Chilean Lithium Strike Enters Fourth Week With No Deal in Sight
(Bloomberg) -- A strike by Albemarle Corp. lithium workers in Chile has dragged into a fourth week with little to indicate the two sides are ready to make a deal.
The world’s biggest lithium producer says it continues to churn out the battery metal after 135 members of the Salar union walked off the job on Aug. 11 when wage talks broke down.
Workers accuse the company of anti-union practices and have set up camp at the facility’s entrance as they push for improved conditions and pay. On Thursday, a group of family members and other residents of Peine on the southern edge of the Atacama salt flat staged protests outside the premises in support of the strike. Many of the workers are from local indigenous communities.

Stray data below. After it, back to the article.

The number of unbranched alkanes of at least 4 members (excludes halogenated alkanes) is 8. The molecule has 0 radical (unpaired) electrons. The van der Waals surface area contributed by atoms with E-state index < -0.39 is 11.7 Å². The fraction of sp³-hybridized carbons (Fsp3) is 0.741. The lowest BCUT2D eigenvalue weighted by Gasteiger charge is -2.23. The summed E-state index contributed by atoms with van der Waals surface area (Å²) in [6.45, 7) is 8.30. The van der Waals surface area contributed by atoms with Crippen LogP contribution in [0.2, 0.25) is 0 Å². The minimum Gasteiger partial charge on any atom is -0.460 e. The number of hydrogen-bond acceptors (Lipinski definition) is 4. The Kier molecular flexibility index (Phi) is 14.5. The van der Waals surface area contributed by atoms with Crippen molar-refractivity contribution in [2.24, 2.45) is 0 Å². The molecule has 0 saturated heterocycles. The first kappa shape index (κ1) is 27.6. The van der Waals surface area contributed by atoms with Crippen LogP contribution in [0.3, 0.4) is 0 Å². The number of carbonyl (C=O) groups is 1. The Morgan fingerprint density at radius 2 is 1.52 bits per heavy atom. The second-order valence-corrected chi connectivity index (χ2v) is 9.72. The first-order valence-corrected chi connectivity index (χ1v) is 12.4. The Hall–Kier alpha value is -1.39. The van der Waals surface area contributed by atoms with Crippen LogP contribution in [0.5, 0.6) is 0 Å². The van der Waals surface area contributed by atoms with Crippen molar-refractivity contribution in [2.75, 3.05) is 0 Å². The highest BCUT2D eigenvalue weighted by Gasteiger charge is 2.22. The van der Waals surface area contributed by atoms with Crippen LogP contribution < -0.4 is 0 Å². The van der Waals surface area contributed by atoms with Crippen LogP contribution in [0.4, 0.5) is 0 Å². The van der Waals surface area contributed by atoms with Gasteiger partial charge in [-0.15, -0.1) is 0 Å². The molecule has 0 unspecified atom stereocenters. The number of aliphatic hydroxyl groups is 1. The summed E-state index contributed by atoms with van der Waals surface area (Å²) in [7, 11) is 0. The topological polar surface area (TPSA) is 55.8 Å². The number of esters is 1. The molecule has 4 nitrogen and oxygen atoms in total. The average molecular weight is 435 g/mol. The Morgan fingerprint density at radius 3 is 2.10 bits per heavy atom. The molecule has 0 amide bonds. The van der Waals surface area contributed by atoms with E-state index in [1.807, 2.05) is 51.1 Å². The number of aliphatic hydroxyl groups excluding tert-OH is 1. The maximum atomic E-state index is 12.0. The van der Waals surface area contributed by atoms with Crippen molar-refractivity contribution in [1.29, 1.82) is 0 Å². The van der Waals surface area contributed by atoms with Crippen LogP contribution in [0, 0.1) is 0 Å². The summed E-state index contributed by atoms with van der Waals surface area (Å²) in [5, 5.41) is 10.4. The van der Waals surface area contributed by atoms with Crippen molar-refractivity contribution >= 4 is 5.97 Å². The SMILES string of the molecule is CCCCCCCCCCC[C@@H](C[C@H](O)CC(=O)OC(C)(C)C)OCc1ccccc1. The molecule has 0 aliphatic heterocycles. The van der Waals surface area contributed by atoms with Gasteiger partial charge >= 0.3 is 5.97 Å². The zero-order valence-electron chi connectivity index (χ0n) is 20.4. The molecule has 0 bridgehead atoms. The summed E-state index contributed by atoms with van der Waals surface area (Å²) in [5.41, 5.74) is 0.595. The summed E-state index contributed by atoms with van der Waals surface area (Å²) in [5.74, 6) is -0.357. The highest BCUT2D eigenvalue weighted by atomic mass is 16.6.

The U.S.-based company is leaning on its other 600-odd workers and brine stockpiles to keep feeding a tightening global lithium market that has seen prices double this year. The windfall enjoyed by metal producers is emboldening employees at a time when Chile is drafting a new constitution that may lead to tougher rules on water, mineral and community rights. At the same time, companies are striving to keep labor costs in check in a cyclical business and as input prices start to rise.
Read More: Albemarle Seeks Responsible Lithium Credential
Albemarle has two production sites in northern Chile: the Salar plant in the Atacama desert and La Negra near the city of Antofagasta. It has reached wage agreements with three other unions.
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